Israeli Terrorists, Born in the U.S.A. - The New York Times
By SARA YAEL HIRSCHHORNSEPT. 4, 2015
Jerusalem — ON July 31, in the West Bank village of Duma, 18-month-old Ali Dawabsheh was burned alive in a fire. All available evidence suggests that the blaze was a deliberate act of settler terrorism. More disturbingly, several of the alleged instigators, currently being detained indefinitely, are not native-born Israelis — they have American roots.
But there has been little outcry in their communities. Settler rabbis and the leaders of American immigrant communities in the West Bank have either played down their crime or offered muted criticism.
It’s worth recalling the response of the former prime minister Yitzhak Rabin to another heinous attack two decades ago, when an American-born doctor, Baruch Goldstein, gunned down dozens of Palestinians while they prayed in Hebron.
“He grew in a swamp whose murderous sources are found here, and across the sea; they are foreign to Judaism, they are not ours,” thundered Mr. Rabin before the Knesset in February 1994. “You are a foreign implant. You are an errant weed. Sensible Judaism spits you out.”
The shocking 1994 massacre was, at the time, the bloodiest outbreak of settler terrorism Israelis and Palestinians had ever seen. Less than two years later, Mr. Rabin himself would be dead, felled by an ultranationalist assassin’s bullet.
Suddenly, a group of American Jewish immigrants that had existed on the fringes of society became a national pariah. A former president of Israel, Chaim Herzog, labeled the United States “a breeding ground” for Jewish terror; the daily newspaper Maariv castigated American Jews who “send their lunatic children to Israel.” One Israeli journalist even demanded “operative steps against the Goldsteins of tomorrow” by banning the immigration of militant American Jews.
But tomorrow has arrived.
After years of impunity for settlers who commit violent crimes, Israel’s internal security agency, the Shin Bet, has now supposedly cracked down by rounding up a grand total of four youths believed to be connected to recent acts of settler terrorism — three of whom trace their origins to the United States.
The agency’s “most wanted” Jewish extremist is 24-year-old Meir Ettinger, who has an august pedigree in racist and violent circles. He is a grandson of Meir Kahane, a radical American rabbi who in 1971 immigrated to Israel, established the Kach party and served as its lone Knesset member until it was banned in 1988. (Kahane was assassinated in New York in 1990, but his career laid the groundwork for ultranationalist and antidemocratic parties in Israel.)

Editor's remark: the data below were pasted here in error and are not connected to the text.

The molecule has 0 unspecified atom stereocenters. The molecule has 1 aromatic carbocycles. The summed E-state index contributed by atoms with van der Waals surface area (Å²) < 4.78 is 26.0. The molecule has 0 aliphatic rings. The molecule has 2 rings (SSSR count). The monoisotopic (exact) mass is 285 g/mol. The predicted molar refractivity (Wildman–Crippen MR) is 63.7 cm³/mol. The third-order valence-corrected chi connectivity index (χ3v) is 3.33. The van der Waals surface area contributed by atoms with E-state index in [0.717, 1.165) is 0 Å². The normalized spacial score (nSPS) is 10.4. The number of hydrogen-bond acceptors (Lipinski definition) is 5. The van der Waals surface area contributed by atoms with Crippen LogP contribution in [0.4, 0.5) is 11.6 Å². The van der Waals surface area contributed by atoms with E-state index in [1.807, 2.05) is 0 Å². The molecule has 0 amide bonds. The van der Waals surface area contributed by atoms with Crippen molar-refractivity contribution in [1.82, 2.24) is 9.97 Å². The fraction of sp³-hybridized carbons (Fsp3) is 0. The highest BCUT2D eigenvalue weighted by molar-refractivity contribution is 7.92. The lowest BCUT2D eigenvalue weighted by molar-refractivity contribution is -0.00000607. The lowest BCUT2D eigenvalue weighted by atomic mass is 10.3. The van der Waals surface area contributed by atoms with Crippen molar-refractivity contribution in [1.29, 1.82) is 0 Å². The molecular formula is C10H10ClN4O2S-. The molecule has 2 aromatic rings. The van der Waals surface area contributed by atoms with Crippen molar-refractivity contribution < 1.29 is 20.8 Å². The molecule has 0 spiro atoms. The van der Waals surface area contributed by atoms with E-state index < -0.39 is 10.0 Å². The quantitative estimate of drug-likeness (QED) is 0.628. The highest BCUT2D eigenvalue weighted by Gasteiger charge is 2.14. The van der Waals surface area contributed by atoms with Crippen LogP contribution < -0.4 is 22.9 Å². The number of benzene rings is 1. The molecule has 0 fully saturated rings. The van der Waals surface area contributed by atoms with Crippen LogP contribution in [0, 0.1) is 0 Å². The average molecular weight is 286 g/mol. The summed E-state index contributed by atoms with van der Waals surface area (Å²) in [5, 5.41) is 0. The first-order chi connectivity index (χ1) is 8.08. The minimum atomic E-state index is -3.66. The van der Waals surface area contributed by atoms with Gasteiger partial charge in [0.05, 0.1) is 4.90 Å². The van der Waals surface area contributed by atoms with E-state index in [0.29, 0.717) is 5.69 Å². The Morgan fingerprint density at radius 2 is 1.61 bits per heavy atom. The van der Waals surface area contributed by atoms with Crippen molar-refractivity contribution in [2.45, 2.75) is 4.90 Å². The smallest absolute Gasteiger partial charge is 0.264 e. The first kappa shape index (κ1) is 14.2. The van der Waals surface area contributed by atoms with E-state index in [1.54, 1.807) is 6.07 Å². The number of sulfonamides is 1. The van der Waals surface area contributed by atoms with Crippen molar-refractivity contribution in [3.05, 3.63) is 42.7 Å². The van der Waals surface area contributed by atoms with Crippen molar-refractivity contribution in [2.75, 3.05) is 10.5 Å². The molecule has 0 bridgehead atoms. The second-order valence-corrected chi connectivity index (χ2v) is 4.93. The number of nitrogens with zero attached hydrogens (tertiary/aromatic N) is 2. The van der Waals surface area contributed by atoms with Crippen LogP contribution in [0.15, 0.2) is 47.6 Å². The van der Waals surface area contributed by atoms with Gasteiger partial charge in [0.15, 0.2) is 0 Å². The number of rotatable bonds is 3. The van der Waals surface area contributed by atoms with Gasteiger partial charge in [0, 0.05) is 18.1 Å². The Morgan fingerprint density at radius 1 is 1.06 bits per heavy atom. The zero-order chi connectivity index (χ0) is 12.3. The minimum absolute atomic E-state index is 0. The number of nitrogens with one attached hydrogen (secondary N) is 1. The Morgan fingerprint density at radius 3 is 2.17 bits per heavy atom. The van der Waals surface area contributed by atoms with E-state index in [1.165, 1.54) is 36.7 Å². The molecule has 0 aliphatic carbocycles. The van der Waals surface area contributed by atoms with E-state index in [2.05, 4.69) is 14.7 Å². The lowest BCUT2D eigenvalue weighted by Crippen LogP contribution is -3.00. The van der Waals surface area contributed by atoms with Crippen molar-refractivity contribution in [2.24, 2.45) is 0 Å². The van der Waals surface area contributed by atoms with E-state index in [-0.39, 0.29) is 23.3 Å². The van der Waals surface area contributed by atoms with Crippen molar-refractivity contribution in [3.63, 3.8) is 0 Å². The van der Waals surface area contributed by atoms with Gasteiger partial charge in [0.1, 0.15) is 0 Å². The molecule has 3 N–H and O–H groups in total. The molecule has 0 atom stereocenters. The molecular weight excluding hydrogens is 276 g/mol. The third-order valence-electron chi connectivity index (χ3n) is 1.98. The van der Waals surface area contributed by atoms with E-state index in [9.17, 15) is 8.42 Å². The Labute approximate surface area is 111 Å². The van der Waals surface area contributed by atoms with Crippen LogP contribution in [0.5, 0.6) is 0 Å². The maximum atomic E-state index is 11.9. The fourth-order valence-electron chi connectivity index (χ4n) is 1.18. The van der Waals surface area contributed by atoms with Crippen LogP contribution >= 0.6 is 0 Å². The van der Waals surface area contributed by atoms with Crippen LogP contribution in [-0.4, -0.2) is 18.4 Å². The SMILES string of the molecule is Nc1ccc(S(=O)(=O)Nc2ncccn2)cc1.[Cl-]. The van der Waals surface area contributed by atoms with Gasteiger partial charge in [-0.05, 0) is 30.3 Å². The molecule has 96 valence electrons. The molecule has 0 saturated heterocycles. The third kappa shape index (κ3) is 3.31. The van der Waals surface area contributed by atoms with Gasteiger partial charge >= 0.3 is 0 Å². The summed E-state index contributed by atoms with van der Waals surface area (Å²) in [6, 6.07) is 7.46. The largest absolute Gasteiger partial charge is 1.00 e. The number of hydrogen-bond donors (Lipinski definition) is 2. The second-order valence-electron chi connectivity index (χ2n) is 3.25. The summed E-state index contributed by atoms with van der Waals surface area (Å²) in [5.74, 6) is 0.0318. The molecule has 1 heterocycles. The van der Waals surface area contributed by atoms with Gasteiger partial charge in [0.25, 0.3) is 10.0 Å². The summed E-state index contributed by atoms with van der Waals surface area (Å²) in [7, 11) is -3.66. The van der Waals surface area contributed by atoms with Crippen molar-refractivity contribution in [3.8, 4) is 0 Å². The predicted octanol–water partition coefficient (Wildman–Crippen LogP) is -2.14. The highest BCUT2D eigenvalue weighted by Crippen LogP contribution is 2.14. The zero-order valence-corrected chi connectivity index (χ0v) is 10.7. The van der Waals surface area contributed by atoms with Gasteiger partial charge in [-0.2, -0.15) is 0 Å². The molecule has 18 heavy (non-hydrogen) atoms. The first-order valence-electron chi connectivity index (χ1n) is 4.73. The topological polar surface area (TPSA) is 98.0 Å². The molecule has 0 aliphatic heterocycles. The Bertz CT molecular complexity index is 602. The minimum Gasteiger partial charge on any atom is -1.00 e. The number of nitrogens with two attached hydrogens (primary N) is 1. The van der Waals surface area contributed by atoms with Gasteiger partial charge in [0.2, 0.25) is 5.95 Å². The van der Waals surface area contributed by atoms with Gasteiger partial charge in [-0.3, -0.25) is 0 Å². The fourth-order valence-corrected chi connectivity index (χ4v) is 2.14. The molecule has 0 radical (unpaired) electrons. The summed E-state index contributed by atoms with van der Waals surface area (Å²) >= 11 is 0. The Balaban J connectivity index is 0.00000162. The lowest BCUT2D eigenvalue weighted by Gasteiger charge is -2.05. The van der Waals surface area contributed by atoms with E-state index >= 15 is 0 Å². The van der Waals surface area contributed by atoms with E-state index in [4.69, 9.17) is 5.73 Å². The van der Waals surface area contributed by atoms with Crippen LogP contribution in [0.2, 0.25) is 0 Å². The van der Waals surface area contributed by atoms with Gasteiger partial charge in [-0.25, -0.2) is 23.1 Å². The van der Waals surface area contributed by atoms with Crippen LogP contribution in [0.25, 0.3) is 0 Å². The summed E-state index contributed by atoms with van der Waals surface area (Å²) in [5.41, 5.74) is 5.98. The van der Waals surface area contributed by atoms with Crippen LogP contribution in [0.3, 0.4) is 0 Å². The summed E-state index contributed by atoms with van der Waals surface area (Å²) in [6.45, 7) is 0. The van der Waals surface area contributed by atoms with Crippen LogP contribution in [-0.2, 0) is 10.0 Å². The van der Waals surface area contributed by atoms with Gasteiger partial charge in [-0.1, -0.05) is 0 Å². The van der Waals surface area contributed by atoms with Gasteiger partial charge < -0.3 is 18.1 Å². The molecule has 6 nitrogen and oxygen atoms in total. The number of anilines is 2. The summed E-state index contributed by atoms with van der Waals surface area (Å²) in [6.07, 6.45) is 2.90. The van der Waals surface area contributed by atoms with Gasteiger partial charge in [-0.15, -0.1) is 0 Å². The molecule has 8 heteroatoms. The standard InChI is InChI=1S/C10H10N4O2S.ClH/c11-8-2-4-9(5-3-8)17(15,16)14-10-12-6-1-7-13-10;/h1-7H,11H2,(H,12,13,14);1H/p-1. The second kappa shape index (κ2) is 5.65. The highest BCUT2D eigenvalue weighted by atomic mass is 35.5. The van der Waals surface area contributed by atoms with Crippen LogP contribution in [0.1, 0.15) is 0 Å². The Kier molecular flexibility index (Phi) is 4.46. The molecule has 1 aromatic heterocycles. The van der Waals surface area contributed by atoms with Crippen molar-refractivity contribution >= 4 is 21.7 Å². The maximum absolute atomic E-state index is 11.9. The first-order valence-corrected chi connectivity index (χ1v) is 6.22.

Another is Mordechai Meyer, 18, from the settlement of Maale Adumim outside Jerusalem. He is the son of American immigrants who claimed he simply wanted to study the Torah and have an adventure in the West Bank. Another American settler, Ephraim Khantsis, was detained for threatening Shin Bet agents in court. The fourth, Eviatar Slonim, is the child of Australian Jews.
Mr. Ettinger, Mr. Meyer and Mr. Khantsis join a long list of settler extremists with American roots. A Brooklyn-born settler, Era Rapaport, played a prominent role in the car-bombing of the mayor of Nablus in 1980. In 1982, a Baltimore transplant, Alan Goodman, opened fire at the Dome of the Rock, killing two Palestinians and wounding 11. That same year, a former Brooklynite, Yoel Lerner, was jailed for leading a movement to overthrow the Israeli government and blow up the Temple Mount.
These days, rabbis like the St. Louis-born Yitzhak Ginsburg, who heads a yeshiva in the radical settlement of Yizhar, are inculcating the next generation.
Today, according to American government sources and several other studies, an estimated 12 to 15 percent of settlers (approximately 60,000 people) hail from the United States. This disproportionately large American contingent — relative to the total number of American-Israelis — has joined secular, religious and ultra-Orthodox Israelis, and other more recent immigrants. Few of them live in extremist hilltop outposts; a majority live in suburbanized settlements near Jerusalem, but they are considered among the most highly ideological.
RATHER than quoting the Bible or rhapsodizing about a messianic vision, they tend to describe their activities in the language of American values and idealism — as an opportunity to defend human rights and live in the “whole land of Israel” — often over a cup of Starbucks coffee in their boxy aluminum prefab houses or in the mansions of settlement suburbia. To them, living in the West Bank is pioneering on the new frontier; it’s merely an inconvenience that they’re often staking their claims on private Palestinian land. And for a fanatical fringe among them, this Wild West analogy has extended to indiscriminate violence.